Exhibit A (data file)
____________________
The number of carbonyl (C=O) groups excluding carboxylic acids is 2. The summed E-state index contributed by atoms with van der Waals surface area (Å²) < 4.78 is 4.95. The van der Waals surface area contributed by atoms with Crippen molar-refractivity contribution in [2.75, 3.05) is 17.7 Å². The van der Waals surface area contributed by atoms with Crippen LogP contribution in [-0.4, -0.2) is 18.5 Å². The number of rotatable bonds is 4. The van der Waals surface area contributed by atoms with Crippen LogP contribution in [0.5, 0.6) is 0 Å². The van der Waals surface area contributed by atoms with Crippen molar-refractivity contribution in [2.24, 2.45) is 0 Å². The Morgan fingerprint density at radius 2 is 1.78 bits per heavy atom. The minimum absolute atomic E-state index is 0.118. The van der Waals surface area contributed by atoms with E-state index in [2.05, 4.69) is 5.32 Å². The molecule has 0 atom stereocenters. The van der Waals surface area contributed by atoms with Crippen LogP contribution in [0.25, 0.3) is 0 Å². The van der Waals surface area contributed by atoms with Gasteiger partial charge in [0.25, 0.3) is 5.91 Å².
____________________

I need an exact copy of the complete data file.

The number of carbonyl (C=O) groups excluding carboxylic acids is 2. The summed E-state index contributed by atoms with van der Waals surface area (Å²) < 4.78 is 4.95. The van der Waals surface area contributed by atoms with Crippen molar-refractivity contribution in [2.75, 3.05) is 17.7 Å². The van der Waals surface area contributed by atoms with Crippen LogP contribution in [-0.4, -0.2) is 18.5 Å². The number of rotatable bonds is 4. The van der Waals surface area contributed by atoms with Crippen LogP contribution in [0.5, 0.6) is 0 Å². The van der Waals surface area contributed by atoms with Crippen molar-refractivity contribution in [2.24, 2.45) is 0 Å². The Morgan fingerprint density at radius 2 is 1.78 bits per heavy atom. The minimum absolute atomic E-state index is 0.118. The van der Waals surface area contributed by atoms with E-state index in [2.05, 4.69) is 5.32 Å². The molecule has 0 atom stereocenters. The van der Waals surface area contributed by atoms with Crippen LogP contribution in [0.25, 0.3) is 0 Å². The van der Waals surface area contributed by atoms with Gasteiger partial charge in [0.25, 0.3) is 5.91 Å².